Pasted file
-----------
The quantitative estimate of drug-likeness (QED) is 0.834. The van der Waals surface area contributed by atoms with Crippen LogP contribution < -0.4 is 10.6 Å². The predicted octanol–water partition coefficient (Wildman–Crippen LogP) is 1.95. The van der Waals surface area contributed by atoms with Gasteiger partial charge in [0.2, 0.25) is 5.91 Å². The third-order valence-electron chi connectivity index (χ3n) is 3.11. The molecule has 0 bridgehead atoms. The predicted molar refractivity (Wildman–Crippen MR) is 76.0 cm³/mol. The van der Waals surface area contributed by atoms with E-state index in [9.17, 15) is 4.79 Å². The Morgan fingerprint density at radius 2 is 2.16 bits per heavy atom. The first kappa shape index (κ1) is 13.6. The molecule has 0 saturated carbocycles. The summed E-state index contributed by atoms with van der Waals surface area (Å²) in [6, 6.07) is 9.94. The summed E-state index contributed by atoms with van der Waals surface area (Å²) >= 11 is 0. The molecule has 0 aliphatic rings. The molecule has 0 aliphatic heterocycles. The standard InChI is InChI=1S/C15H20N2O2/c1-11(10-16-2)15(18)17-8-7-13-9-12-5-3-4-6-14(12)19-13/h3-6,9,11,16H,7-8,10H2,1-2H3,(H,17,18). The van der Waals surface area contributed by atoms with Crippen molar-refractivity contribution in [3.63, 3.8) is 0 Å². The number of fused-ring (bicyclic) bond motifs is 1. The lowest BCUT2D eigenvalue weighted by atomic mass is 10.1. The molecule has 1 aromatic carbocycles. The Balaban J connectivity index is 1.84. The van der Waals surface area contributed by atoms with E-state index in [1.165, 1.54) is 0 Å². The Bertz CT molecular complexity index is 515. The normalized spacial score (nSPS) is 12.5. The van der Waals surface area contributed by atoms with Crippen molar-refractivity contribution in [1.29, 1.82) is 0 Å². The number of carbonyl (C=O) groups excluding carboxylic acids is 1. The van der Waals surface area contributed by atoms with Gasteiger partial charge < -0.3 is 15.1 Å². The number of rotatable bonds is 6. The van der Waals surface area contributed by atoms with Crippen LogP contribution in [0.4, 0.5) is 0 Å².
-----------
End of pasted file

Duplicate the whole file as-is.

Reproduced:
The quantitative estimate of drug-likeness (QED) is 0.834. The van der Waals surface area contributed by atoms with Crippen LogP contribution < -0.4 is 10.6 Å². The predicted octanol–water partition coefficient (Wildman–Crippen LogP) is 1.95. The van der Waals surface area contributed by atoms with Gasteiger partial charge in [0.2, 0.25) is 5.91 Å². The third-order valence-electron chi connectivity index (χ3n) is 3.11. The molecule has 0 bridgehead atoms. The predicted molar refractivity (Wildman–Crippen MR) is 76.0 cm³/mol. The van der Waals surface area contributed by atoms with E-state index in [9.17, 15) is 4.79 Å². The Morgan fingerprint density at radius 2 is 2.16 bits per heavy atom. The first kappa shape index (κ1) is 13.6. The molecule has 0 saturated carbocycles. The summed E-state index contributed by atoms with van der Waals surface area (Å²) in [6, 6.07) is 9.94. The summed E-state index contributed by atoms with van der Waals surface area (Å²) >= 11 is 0. The molecule has 0 aliphatic rings. The molecule has 0 aliphatic heterocycles. The standard InChI is InChI=1S/C15H20N2O2/c1-11(10-16-2)15(18)17-8-7-13-9-12-5-3-4-6-14(12)19-13/h3-6,9,11,16H,7-8,10H2,1-2H3,(H,17,18). The van der Waals surface area contributed by atoms with Crippen molar-refractivity contribution in [3.63, 3.8) is 0 Å². The number of fused-ring (bicyclic) bond motifs is 1. The lowest BCUT2D eigenvalue weighted by atomic mass is 10.1. The molecule has 1 aromatic carbocycles. The Balaban J connectivity index is 1.84. The van der Waals surface area contributed by atoms with E-state index in [1.165, 1.54) is 0 Å². The Bertz CT molecular complexity index is 515. The normalized spacial score (nSPS) is 12.5. The van der Waals surface area contributed by atoms with Crippen molar-refractivity contribution in [1.29, 1.82) is 0 Å². The number of carbonyl (C=O) groups excluding carboxylic acids is 1. The van der Waals surface area contributed by atoms with Gasteiger partial charge < -0.3 is 15.1 Å². The number of rotatable bonds is 6. The van der Waals surface area contributed by atoms with Crippen LogP contribution in [0.4, 0.5) is 0 Å².